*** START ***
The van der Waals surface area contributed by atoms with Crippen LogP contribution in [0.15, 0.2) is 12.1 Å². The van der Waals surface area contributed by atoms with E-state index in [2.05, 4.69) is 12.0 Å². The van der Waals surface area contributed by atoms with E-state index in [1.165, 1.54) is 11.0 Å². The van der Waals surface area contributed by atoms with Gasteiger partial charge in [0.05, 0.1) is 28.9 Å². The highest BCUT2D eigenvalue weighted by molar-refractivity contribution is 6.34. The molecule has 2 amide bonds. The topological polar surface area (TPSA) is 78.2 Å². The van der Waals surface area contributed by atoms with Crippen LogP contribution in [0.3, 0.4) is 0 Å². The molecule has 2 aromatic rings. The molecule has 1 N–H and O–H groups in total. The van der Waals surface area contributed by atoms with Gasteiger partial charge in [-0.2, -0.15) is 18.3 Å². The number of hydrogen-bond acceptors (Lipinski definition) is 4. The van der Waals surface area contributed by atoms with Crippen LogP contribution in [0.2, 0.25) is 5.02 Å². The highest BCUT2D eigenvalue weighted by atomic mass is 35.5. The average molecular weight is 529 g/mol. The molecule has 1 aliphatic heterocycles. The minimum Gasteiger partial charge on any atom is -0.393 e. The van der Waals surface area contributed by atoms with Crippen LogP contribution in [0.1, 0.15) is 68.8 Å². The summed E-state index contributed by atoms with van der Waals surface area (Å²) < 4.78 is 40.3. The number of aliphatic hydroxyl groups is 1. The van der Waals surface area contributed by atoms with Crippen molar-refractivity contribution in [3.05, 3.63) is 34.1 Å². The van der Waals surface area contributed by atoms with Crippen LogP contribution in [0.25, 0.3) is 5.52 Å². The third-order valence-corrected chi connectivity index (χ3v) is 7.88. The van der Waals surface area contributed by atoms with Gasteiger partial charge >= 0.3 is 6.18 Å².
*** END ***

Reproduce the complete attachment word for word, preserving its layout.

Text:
The van der Waals surface area contributed by atoms with Crippen LogP contribution in [0.15, 0.2) is 12.1 Å². The van der Waals surface area contributed by atoms with E-state index in [2.05, 4.69) is 12.0 Å². The van der Waals surface area contributed by atoms with E-state index in [1.165, 1.54) is 11.0 Å². The van der Waals surface area contributed by atoms with Gasteiger partial charge in [0.05, 0.1) is 28.9 Å². The highest BCUT2D eigenvalue weighted by molar-refractivity contribution is 6.34. The molecule has 2 amide bonds. The topological polar surface area (TPSA) is 78.2 Å². The van der Waals surface area contributed by atoms with Crippen LogP contribution in [0.3, 0.4) is 0 Å². The molecule has 2 aromatic rings. The molecule has 1 N–H and O–H groups in total. The van der Waals surface area contributed by atoms with Gasteiger partial charge in [-0.2, -0.15) is 18.3 Å². The number of hydrogen-bond acceptors (Lipinski definition) is 4. The van der Waals surface area contributed by atoms with Crippen LogP contribution in [0.2, 0.25) is 5.02 Å². The highest BCUT2D eigenvalue weighted by atomic mass is 35.5. The average molecular weight is 529 g/mol. The molecule has 1 aliphatic heterocycles. The minimum Gasteiger partial charge on any atom is -0.393 e. The van der Waals surface area contributed by atoms with Crippen LogP contribution in [0.1, 0.15) is 68.8 Å². The summed E-state index contributed by atoms with van der Waals surface area (Å²) < 4.78 is 40.3. The number of aliphatic hydroxyl groups is 1. The van der Waals surface area contributed by atoms with Crippen molar-refractivity contribution in [3.05, 3.63) is 34.1 Å². The van der Waals surface area contributed by atoms with Crippen LogP contribution in [0.25, 0.3) is 5.52 Å². The third-order valence-corrected chi connectivity index (χ3v) is 7.88. The van der Waals surface area contributed by atoms with Gasteiger partial charge >= 0.3 is 6.18 Å².